Jay sits there, sweating, smiling, mouth full. He has a good smile. He drops more sour cabbage into his son’s bowl. His son grins at me, he can’t be more than four or five. I wink down at him. Seems like a good kid.
“So, about the money,” Jay says, swallowing.
I shrug. He’d texted me a few weeks ago asking to wire him some cash in the Philippines. I said no. He called me an alcoholic and a devil. I didn’t disagree. I didn’t say anything. Today he asked me to lunch.
“I wanted to tell you a story.”
“I was down there. I was in a bad place. I saw this woman. Here,” Jay fishes in his pocket. He pulls out his phone. He flicks around on it a moment. He turns it and shows me a picture of a dead woman. I put my fork down.
“I see her. Just lying there. No one is helping her. Fucking animals. You know, that is the only country they’d leave a dead woman on the road.”
I don’t agree. I don’t disagree. I smile, politely.
“So, you see, I called the ambulance for her. I stood there, over her. I prayed for her. I knew she was dead but I still prayed, to God, you know.”
Jay stuffs a bit of pork in his mouth. He puts a few slices in my bowl, then his sons.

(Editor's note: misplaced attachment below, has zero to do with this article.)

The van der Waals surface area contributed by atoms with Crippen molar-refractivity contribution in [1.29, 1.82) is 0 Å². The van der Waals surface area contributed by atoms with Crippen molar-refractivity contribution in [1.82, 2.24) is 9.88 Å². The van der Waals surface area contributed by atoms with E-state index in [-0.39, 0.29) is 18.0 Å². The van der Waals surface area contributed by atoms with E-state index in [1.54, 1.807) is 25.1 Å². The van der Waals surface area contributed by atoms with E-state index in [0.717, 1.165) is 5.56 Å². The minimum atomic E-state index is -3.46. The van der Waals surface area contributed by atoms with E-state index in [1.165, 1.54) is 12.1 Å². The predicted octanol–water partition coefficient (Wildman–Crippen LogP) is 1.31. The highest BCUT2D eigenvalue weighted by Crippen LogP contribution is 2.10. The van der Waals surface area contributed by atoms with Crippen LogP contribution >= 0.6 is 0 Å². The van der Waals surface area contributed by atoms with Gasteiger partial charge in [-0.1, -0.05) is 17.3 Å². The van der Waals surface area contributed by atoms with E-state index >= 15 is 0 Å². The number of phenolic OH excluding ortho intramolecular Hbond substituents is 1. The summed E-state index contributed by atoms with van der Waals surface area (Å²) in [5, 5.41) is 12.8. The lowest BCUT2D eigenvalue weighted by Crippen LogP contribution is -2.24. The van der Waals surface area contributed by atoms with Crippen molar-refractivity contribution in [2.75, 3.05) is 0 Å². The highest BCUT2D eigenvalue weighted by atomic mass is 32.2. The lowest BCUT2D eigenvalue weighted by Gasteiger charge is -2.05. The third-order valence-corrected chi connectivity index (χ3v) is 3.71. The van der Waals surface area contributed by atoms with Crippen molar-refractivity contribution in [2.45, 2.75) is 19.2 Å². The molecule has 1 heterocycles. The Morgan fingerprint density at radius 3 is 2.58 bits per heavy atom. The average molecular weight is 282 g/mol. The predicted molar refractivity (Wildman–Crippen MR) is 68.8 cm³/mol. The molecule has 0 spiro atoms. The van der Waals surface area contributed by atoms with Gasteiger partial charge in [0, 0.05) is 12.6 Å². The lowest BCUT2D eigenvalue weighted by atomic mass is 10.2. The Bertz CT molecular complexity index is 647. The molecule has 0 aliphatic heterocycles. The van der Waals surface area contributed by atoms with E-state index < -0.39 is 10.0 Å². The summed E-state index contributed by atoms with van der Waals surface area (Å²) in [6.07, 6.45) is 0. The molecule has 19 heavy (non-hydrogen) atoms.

“Eat,” he tells us. I do.
“So,” he continues, “after they took her away, I knew. It was time to come home. I took a taxi straight to the airport. I booked the first flight home. But, it wasn’t for a few hours. So, I went to the casino next door. Not with a lot of money. Not like before you know, just a little bit. A few hundred.”
I nod. I smile, politely. I take a bite of pork.
“So, I put ten American dollars in the slots. I sit down and I pull the lever. You know how slot machines have bonuses?”
“Like, big prizes.”
“Well, I pull the lever again. You see, this machine had five prizes. I pull the lever three times. The first prize was very big. One hundred thousand dollars, maybe. So, I pull the lever again. And then after six pulls, I won!”
“Yeah! Well, not the big prize. The second one. Ten thousand dollars!”
Jay ruffles his son’s hair and laugh. His son eats a bit of rice.
“So you see, I know. I prayed over that woman and so God rewarded me. If I hadn’t prayed I wouldn’t have won. He knows I am a good man.”
He pulls a wad of cash from his pocket.
“You’re a good man,” he says, laying out bills for the meal. “Not like that, that, fucker.” He jerks his thumb at the 711 where he used to work. Where we’d met. I assume he is referring to another employee. I don’t ask.
“But, you,” he wags his finger at me, “you are a good man.”
He ruffles his son’s hair again. His son giggles, gagging on a bit of sour cabbage.
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